The Ministry of Health has followed through with its plan to update a rule banning certain cannabis vaporisers, as New Zealand's Medicinal Cannabis Scheme launches in April.
The move is expected to create a market for compliant vaporisers, since New Zealand's new Medicinal Cannabis Scheme prohibits cannabis products being sold in a manner intended for smoking.
This means that dry flower will be permitted as a dose form, providing a patient vaporises the plant material in an approved medical device, such as a Volcano or Mighty Medic. Extracts may also be prescribed in a dose form for vaporising, providing the product complies with New Zealand's strict quality standards.
A utensils notice, published last week on Gazette.co.nz, enables the import of vaporisers that have been approved as medical devices by an overseas regulator.
The new rule comes into effect from 1 April 2020, the same day that New Zealand's Medicinal Cannabis Scheme is enacted.
“Vaporisers that have not been approved as a medical advice by an overseas regulator will continue to be prohibited,” a spokesman for the Health Ministry told Marijuana Business Daily.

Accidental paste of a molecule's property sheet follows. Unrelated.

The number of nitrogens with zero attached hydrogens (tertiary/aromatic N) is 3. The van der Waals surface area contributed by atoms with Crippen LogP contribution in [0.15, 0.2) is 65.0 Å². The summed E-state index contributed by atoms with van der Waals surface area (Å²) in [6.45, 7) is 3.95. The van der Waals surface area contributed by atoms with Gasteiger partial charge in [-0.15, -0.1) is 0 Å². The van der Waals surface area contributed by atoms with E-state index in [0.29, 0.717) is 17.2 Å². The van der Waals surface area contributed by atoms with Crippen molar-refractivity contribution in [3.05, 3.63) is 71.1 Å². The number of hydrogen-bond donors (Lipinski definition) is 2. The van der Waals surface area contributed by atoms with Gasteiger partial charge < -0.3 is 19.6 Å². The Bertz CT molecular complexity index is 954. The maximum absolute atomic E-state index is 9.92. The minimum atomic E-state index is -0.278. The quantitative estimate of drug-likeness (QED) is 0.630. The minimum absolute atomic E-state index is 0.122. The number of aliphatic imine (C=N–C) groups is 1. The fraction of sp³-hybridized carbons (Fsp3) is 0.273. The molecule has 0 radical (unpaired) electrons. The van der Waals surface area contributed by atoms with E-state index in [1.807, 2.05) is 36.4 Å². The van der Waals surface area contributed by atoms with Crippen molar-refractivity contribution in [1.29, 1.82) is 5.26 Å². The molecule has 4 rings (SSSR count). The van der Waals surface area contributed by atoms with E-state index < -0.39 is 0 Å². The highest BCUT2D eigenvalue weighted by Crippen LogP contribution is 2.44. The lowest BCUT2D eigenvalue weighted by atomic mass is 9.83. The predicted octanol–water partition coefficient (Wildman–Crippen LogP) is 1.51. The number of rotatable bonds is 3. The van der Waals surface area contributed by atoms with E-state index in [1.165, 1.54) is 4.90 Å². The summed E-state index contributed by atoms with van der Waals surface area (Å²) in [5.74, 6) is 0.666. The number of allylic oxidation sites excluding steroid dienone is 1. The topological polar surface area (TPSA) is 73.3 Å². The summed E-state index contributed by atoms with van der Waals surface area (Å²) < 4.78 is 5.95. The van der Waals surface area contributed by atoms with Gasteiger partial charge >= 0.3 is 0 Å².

International cannabis industry news site, MJBizDaily, reported exclusively in January that New Zealand was planning to make the move.
The new Misuse of Drugs (Prohibition of Utensils) Notice 2020 replaces the Misuse of Drugs (Prohibition of Cannabis Utensils and Methamphetamine Utensils) Notice 2014, which has been revoked. The latter notice had prohibited cannabis vaporisers, even ones used for medical use.
Though medical devices such as vaporisers may be manufactured in New Zealand, they would have to be approved as medical devices to be compliant, and the government has said such approval is available only overseas.
For the time being, that means the market will rely on imports.
The Ministry of Health has previously advised that no special import permit will be required, but businesses will need to prove to the New Zealand Customs Service that devices have been approved by an overseas regulator as a medical device.
The requirement for overseas approval applies to both dry herb and oil vaporisers.
Permissible vaporisers must not be a “cannabis utensil” according to the new notice.
Such cannabis utensils are generally used for smoking the plant (which is not permitted under the Medicinal Cannabis Scheme), such as a bong, or hash pipe.
Canada is among the countries where medical cannabis vaporisers can be listed as Class II medical devices. Canada’s federal health department had issued six Class II medical device licenses for medical cannabis vaporisers as of mid-January.
Health Canada notes there are two types of certificates for the export of the devices. The first type is for licensed medical devices; the second is for devices intended for export only and therefore not licensed for sale in Canada.